I like the anthem at ballgames. It just seems like part of the experience. I like it for its own sake, at least if the performance isn’t too over the top, and I like it because it serves as a nice demarcation between all of the pregame b.s. and the actual game starting.

But this article reminds us that there is no immutable structural reason for the anthem at games. Other countries don’t play their own anthems at their sporting events. We don’t play it before movies or plays or other non-sports performances. It’s a thing that we do which, however much of a tradition it has become, is somewhat odd when you think about it for a moment. And which has to seem pretty rote to the actual ballplayers who hear it maybe 180 times a year.

Jeremy Jeffress will enter rehab after Friday’s DWI arrest

CINCINNATI, OH - AUGUST 23:  Jeremy Jeffress #23 of the Texas Rangers pitches in the seventh inning against the Cincinnati Reds at Great American Ball Park on August 23, 2016 in Cincinnati, Ohio. Cincinnati defeated Texas 3-0.  (Photo by Jamie Sabau/Getty Images)
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Rangers reliever Jeremy Jeffress was arrested on Friday for driving while intoxicated (DWI). According to a report from WFAA-TV in Dallas, Jeffress changed lanes without signaling and almost hit a car. While he was undergoing sobriety tests, he could not keep his balance or stand on one leg. His blood-alcohol content registered at .115.

Major League Baseball has opted not to suspend Jeffress as he has voluntarily chosen to check into an inpatient rehabilitation clinic, Jeff Passan of Yahoo Sports reports. He’s expected to spend about a month at the clinic, which is based in Houston. There is still a possibility Jeffress can rejoin the Rangers in time for the postseason.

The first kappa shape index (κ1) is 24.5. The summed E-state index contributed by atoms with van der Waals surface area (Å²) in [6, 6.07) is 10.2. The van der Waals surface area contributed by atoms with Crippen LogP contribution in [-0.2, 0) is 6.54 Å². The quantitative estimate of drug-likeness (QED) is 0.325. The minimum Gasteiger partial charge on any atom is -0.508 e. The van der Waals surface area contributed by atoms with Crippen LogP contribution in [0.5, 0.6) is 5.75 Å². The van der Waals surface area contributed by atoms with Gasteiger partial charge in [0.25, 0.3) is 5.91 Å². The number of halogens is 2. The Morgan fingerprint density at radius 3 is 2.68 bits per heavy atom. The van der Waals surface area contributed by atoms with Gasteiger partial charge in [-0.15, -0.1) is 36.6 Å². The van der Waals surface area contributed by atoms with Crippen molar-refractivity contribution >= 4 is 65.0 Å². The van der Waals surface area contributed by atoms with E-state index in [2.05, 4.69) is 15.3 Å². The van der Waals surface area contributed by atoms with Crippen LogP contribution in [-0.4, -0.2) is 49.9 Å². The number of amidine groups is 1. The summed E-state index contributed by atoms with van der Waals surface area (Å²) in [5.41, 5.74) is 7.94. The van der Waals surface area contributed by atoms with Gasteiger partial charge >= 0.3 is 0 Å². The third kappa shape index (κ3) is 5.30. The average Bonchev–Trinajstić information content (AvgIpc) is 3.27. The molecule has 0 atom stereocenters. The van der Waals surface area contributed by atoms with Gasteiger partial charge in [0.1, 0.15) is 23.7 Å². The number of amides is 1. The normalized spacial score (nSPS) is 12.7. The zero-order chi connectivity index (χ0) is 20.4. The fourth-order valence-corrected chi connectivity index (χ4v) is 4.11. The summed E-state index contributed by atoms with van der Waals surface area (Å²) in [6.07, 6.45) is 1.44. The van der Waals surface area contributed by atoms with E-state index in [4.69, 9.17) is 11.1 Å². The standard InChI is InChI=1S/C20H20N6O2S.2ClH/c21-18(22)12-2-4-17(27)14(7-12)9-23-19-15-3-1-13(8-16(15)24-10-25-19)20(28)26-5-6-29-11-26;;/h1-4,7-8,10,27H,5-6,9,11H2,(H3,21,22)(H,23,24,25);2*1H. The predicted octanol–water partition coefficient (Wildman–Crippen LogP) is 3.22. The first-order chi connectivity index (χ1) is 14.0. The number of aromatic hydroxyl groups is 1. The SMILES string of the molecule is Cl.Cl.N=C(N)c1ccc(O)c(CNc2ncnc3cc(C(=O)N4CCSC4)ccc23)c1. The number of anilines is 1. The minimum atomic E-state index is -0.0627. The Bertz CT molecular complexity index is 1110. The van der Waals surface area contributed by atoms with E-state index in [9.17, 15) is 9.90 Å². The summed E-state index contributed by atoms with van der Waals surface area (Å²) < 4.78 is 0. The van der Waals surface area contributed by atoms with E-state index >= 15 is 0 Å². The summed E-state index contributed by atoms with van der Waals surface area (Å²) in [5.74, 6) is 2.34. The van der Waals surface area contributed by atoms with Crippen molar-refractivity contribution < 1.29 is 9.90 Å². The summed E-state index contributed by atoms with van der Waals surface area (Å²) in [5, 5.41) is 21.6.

Jeffress issued a statement, which Ken Rosenthal of FOX Sports provided:

This is not the first time Jeffress has had trouble with substance abuse. He was suspended 50 games in 2007 after testing positive for a second time for a drug of abuse, which was marijuana. He tested positive again in June 2009 and was suspended 100 games. It was later revealed that Jeffress suffers from juvenile epilepsy and he was self-medicating with marijuana.

Hopefully, his time in rehab helps him recover from substance abuse. Substance abuse is an issue about which people have a shortage of empathy, especially when it comes to celebrities, including athletes.

The Rangers acquired Jeffress along with catcher Jonathan Lucroy from the Brewers at the August 1 trade deadline. They sent prospects Lewis Brinson, Luis Ortiz, and a player to be named to Milwaukee. In nine appearances with the Rangers, Jeffress has a 4.00 ERA and a 6/5 K/BB ratio.